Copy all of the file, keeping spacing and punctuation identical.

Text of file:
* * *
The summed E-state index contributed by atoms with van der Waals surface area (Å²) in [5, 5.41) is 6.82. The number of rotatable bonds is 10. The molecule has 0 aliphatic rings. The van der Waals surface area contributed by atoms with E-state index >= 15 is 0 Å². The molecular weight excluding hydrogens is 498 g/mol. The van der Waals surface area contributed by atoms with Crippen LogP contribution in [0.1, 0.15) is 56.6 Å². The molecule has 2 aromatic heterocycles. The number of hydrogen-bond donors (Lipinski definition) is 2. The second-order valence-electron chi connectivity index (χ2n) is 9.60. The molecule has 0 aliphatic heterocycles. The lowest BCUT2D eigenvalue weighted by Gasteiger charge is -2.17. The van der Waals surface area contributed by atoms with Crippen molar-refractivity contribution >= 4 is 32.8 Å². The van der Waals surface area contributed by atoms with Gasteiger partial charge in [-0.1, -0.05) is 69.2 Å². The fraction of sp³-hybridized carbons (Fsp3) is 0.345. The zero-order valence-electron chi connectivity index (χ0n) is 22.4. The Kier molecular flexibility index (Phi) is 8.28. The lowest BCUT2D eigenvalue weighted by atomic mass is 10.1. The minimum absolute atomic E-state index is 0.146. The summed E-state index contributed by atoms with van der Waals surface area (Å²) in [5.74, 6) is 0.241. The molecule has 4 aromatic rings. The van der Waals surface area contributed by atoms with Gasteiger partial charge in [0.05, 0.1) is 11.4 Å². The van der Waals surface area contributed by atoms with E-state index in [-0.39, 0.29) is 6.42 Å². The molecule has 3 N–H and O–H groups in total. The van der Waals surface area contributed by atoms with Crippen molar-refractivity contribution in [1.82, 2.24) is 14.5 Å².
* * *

The summed E-state index contributed by atoms with van der Waals surface area (Å²) in [5, 5.41) is 6.82. The number of rotatable bonds is 10. The molecule has 0 aliphatic rings. The van der Waals surface area contributed by atoms with E-state index >= 15 is 0 Å². The molecular weight excluding hydrogens is 498 g/mol. The van der Waals surface area contributed by atoms with Crippen LogP contribution in [0.1, 0.15) is 56.6 Å². The molecule has 2 aromatic heterocycles. The number of hydrogen-bond donors (Lipinski definition) is 2. The second-order valence-electron chi connectivity index (χ2n) is 9.60. The molecule has 0 aliphatic heterocycles. The lowest BCUT2D eigenvalue weighted by Gasteiger charge is -2.17. The van der Waals surface area contributed by atoms with Crippen molar-refractivity contribution >= 4 is 32.8 Å². The van der Waals surface area contributed by atoms with Gasteiger partial charge in [-0.1, -0.05) is 69.2 Å². The fraction of sp³-hybridized carbons (Fsp3) is 0.345. The zero-order valence-electron chi connectivity index (χ0n) is 22.4. The Kier molecular flexibility index (Phi) is 8.28. The lowest BCUT2D eigenvalue weighted by atomic mass is 10.1. The minimum absolute atomic E-state index is 0.146. The summed E-state index contributed by atoms with van der Waals surface area (Å²) in [5.74, 6) is 0.241. The molecule has 4 aromatic rings. The van der Waals surface area contributed by atoms with Gasteiger partial charge in [0.05, 0.1) is 11.4 Å². The van der Waals surface area contributed by atoms with E-state index in [-0.39, 0.29) is 6.42 Å². The molecule has 3 N–H and O–H groups in total. The van der Waals surface area contributed by atoms with Crippen molar-refractivity contribution in [1.82, 2.24) is 14.5 Å².